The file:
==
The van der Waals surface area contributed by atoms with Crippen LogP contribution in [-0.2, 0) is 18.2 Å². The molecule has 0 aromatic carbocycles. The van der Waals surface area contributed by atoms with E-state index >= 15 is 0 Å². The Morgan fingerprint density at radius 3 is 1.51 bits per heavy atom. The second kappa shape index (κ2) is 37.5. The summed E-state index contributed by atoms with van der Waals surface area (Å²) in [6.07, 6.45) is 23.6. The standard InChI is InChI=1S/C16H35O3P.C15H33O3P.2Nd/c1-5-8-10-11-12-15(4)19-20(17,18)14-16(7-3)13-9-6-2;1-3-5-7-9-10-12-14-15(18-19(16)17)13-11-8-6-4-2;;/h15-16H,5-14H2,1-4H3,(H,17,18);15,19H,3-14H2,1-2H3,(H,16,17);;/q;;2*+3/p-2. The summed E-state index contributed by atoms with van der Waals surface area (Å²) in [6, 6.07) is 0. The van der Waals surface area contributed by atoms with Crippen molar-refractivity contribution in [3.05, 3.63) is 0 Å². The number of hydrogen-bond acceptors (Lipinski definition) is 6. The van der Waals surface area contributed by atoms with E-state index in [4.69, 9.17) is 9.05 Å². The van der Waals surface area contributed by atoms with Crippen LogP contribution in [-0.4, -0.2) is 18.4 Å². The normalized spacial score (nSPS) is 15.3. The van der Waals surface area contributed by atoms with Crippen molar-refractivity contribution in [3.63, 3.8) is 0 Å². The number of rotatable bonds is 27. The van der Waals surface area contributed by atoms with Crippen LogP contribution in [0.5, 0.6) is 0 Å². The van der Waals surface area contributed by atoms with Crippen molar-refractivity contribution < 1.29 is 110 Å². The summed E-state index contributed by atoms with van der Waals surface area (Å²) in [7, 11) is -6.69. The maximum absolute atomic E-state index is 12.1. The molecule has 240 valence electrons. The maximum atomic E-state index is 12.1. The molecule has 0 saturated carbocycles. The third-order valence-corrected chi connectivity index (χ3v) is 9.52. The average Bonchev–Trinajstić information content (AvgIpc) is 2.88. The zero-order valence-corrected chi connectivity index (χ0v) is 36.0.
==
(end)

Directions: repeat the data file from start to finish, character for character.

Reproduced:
The van der Waals surface area contributed by atoms with Crippen LogP contribution in [-0.2, 0) is 18.2 Å². The molecule has 0 aromatic carbocycles. The van der Waals surface area contributed by atoms with E-state index >= 15 is 0 Å². The Morgan fingerprint density at radius 3 is 1.51 bits per heavy atom. The second kappa shape index (κ2) is 37.5. The summed E-state index contributed by atoms with van der Waals surface area (Å²) in [6.07, 6.45) is 23.6. The standard InChI is InChI=1S/C16H35O3P.C15H33O3P.2Nd/c1-5-8-10-11-12-15(4)19-20(17,18)14-16(7-3)13-9-6-2;1-3-5-7-9-10-12-14-15(18-19(16)17)13-11-8-6-4-2;;/h15-16H,5-14H2,1-4H3,(H,17,18);15,19H,3-14H2,1-2H3,(H,16,17);;/q;;2*+3/p-2. The summed E-state index contributed by atoms with van der Waals surface area (Å²) in [6, 6.07) is 0. The van der Waals surface area contributed by atoms with Crippen molar-refractivity contribution in [3.05, 3.63) is 0 Å². The number of hydrogen-bond acceptors (Lipinski definition) is 6. The van der Waals surface area contributed by atoms with E-state index in [4.69, 9.17) is 9.05 Å². The van der Waals surface area contributed by atoms with Crippen LogP contribution in [-0.4, -0.2) is 18.4 Å². The normalized spacial score (nSPS) is 15.3. The van der Waals surface area contributed by atoms with Crippen molar-refractivity contribution in [3.63, 3.8) is 0 Å². The number of rotatable bonds is 27. The van der Waals surface area contributed by atoms with Crippen LogP contribution in [0.5, 0.6) is 0 Å². The van der Waals surface area contributed by atoms with Crippen molar-refractivity contribution < 1.29 is 110 Å². The summed E-state index contributed by atoms with van der Waals surface area (Å²) in [7, 11) is -6.69. The maximum absolute atomic E-state index is 12.1. The molecule has 240 valence electrons. The maximum atomic E-state index is 12.1. The molecule has 0 saturated carbocycles. The third-order valence-corrected chi connectivity index (χ3v) is 9.52. The average Bonchev–Trinajstić information content (AvgIpc) is 2.88. The zero-order valence-corrected chi connectivity index (χ0v) is 36.0.